The physical composition of the soil can determine grassland plant responses to rising atmospheric carbon dioxide.
Increasing atmospheric carbon dioxide (CO2) concentrations affect the rate at which plants can take up CO2 during photosynthesis1. But what might seem to be a simple relationship — the more CO2 in the atmosphere, the more plants will photosynthesize and grow — is often not so straightforward. Writing in this issue of Nature Climate Change, Fay et al.2 demonstrate some of the potential complexities governing the relationship between vegetation and the atmosphere. In their CO2-enrichment study in a Texas prairie, they find that the response of grasses, in terms of their leaf production, to increased levels of atmospheric CO2 is determined by the type of soil in which the grasses are rooted, with coarser-textured soils (sands and silts) yielding greater plant growth than finer-textured soils (clays).
Carbon dioxide is of course a key reactant in photosynthesis and the ultimate source of carbon for carbohydrates and other plant-synthesized compounds; it enters the plant through openings in the leaves known as stomata. But terrestrial plants face a dilemma in that as CO2 enters through the stomata, water (the other key reactant in photosynthesis) exits through the same openings. Given this 'problem' with photosynthesis, some plant taxa have evolved physiological and morphological strategies for conserving water3,4. With regard to physiology, the most common photosynthetic pathway (but least water-use efficient) is termed C3, because there are three carbons in the first carbon compound generated in the process. Other main photosynthetic pathways that have evolved, at least in part to address water limitations, are C4 (first carbon compound generated has four carbons) and CAM (crassulacean acid metabolism, found largely in desert succulents). The C4 photosynthetic pathway is more efficient in water-use than C3, as it essentially uses the CO2 within its leaves more efficiently, so less water is lost in the process; whereas CAM plants use water more efficiently by opening their stomata at night (when the atmospheric demand for water is relatively low) and closing them during the day. From a morphological perspective, some plant species conserve water by reducing leaf area (and therefore stomatal area) and focusing their attention on roots for maximizing water and nutrient access.
Studies of CO2-enrichment conducted in grasslands with mixed communities of C3 and C4 grasses were expected to benefit the C3 grasses, as they use CO2 less efficiently than C4 grasses, and therefore have more room for improvement (it was assumed that C4 plants were not limited by CO2 and therefore CO2 additions would not yield increased photosynthesis rates). But this was not always the case; in practice it was often found that both C3 and C4 plants benefited from increased atmospheric CO2 (refs 5,
Now here's where the soils come in. Soils differ in their constituencies of particle types and sizes (that is, sand, silt, clay), which determine the soil texture. Soils with different textures differ in their porosities — the amount of open space in the soil — and in the distribution of pore sizes. Because of this, they have differing abilities to hold water7. Clay soils, with smaller pores and greater total particle surface area than coarser-textured soils, will tend to hold water more strongly against other forces, such as the 'suction' exerted by plant roots and the atmosphere, whereas sandier soils, with larger pores and less surface area, allow water to move more freely. In the study by Fay et al., increased atmospheric CO2 led to increased efficiency in the use of water and decreased losses of water through stomata (transpiration) for both of the C4 grasses examined. This in turn led to increases in soil water in all of the three soil types in the experiment (sandy loam, silty clay, clay). But it was only in the two coarser-textured soils (sandy loam, silty clay), with greater plant-accessible water, that the changing conditions translated to an increased dominance of the more productive tall grass at the expense of the more drought-tolerant mid-sized grass. Thus, the grassland productivity response to increased atmospheric CO2 was mediated by soil texture through interactions with soil water and changes in grass species composition (Fig. 1).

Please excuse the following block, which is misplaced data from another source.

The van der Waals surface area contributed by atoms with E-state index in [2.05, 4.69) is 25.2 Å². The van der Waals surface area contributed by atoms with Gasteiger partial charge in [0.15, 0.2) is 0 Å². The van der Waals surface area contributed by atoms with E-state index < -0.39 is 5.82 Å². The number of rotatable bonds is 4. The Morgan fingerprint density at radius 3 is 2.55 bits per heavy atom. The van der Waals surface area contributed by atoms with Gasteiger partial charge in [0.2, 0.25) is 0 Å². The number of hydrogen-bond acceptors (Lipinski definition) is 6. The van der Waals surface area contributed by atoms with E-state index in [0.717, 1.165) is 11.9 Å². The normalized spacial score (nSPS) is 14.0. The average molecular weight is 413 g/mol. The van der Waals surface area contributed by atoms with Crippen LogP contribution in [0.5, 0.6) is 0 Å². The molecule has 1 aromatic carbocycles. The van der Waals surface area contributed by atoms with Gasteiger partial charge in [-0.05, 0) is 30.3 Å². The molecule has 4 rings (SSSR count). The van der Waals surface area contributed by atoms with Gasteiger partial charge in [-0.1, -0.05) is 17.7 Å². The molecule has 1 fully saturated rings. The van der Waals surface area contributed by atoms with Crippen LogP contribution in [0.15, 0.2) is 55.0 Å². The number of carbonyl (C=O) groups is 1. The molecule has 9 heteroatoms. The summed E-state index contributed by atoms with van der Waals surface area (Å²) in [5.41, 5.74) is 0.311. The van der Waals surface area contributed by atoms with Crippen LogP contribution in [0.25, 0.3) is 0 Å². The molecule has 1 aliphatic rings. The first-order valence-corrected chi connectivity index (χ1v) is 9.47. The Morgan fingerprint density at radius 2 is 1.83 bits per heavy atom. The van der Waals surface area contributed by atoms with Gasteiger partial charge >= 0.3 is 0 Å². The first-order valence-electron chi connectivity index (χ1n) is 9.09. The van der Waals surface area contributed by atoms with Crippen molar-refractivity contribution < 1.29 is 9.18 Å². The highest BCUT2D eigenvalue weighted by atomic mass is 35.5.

Fay et al. highlight the importance of indirect effects, which may not be readily apparent, on ecosystem responses to environmental changes. The variable that they cleverly manipulated in their study was atmospheric CO2, between 250 and 500 ppm, a very reasonable range given that we are currently close to 400 ppm and rising. But, as we well know, there are many other dynamic components of these systems than just CO2. The south-central grassland region of the United States has recently experienced some of its warmest and driest years on record; Texas, for example, in 2011 had its second warmest and second driest year since 1895, not to mention the fires8. So, if understanding CO2 effects on ecosystems is complicated, tackling the combined effects of dynamic CO2, temperature and precipitation is a great challenge, but one that can be addressed with more field experiments and simulation modelling. Interestingly, though, one property of this Texas grassland ecosystem that is unlikely to change over relatively short timeframes (decades) is the key factor in this study: the soil texture. While everything else is rapidly moving around it, the soil (in texture at least) remains the same.